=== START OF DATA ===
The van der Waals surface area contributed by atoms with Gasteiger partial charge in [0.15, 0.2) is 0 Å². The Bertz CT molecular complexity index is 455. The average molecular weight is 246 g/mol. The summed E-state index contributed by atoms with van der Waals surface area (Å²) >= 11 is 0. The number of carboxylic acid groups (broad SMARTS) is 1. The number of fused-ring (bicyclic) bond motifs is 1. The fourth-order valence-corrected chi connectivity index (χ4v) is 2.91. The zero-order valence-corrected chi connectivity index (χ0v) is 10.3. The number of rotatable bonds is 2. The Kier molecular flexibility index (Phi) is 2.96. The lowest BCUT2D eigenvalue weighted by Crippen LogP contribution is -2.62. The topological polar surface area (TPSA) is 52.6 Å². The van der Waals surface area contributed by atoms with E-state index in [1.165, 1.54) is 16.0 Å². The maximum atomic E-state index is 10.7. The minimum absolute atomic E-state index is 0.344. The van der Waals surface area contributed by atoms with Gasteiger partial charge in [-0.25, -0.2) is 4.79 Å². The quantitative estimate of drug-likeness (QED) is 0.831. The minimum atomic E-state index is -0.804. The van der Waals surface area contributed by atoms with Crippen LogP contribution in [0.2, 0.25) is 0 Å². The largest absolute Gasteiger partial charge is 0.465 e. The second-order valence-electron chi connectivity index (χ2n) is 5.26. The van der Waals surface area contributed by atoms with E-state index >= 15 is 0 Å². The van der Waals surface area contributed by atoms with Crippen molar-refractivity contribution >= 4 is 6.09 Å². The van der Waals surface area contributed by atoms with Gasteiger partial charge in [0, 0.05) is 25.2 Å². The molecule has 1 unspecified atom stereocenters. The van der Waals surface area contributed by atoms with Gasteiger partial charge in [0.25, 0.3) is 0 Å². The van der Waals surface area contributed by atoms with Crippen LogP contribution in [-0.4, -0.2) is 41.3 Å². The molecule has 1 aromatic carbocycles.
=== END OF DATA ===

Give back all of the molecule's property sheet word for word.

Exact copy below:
The van der Waals surface area contributed by atoms with Gasteiger partial charge in [0.15, 0.2) is 0 Å². The Bertz CT molecular complexity index is 455. The average molecular weight is 246 g/mol. The summed E-state index contributed by atoms with van der Waals surface area (Å²) >= 11 is 0. The number of carboxylic acid groups (broad SMARTS) is 1. The number of fused-ring (bicyclic) bond motifs is 1. The fourth-order valence-corrected chi connectivity index (χ4v) is 2.91. The zero-order valence-corrected chi connectivity index (χ0v) is 10.3. The number of rotatable bonds is 2. The Kier molecular flexibility index (Phi) is 2.96. The lowest BCUT2D eigenvalue weighted by Crippen LogP contribution is -2.62. The topological polar surface area (TPSA) is 52.6 Å². The van der Waals surface area contributed by atoms with E-state index in [1.165, 1.54) is 16.0 Å². The maximum atomic E-state index is 10.7. The minimum absolute atomic E-state index is 0.344. The van der Waals surface area contributed by atoms with Gasteiger partial charge in [-0.25, -0.2) is 4.79 Å². The quantitative estimate of drug-likeness (QED) is 0.831. The minimum atomic E-state index is -0.804. The van der Waals surface area contributed by atoms with Crippen LogP contribution in [0.2, 0.25) is 0 Å². The largest absolute Gasteiger partial charge is 0.465 e. The second-order valence-electron chi connectivity index (χ2n) is 5.26. The van der Waals surface area contributed by atoms with E-state index >= 15 is 0 Å². The van der Waals surface area contributed by atoms with Crippen molar-refractivity contribution >= 4 is 6.09 Å². The van der Waals surface area contributed by atoms with Gasteiger partial charge in [0, 0.05) is 25.2 Å². The molecule has 1 unspecified atom stereocenters. The van der Waals surface area contributed by atoms with Gasteiger partial charge in [0.25, 0.3) is 0 Å². The van der Waals surface area contributed by atoms with Crippen LogP contribution in [-0.4, -0.2) is 41.3 Å². The molecule has 1 aromatic carbocycles.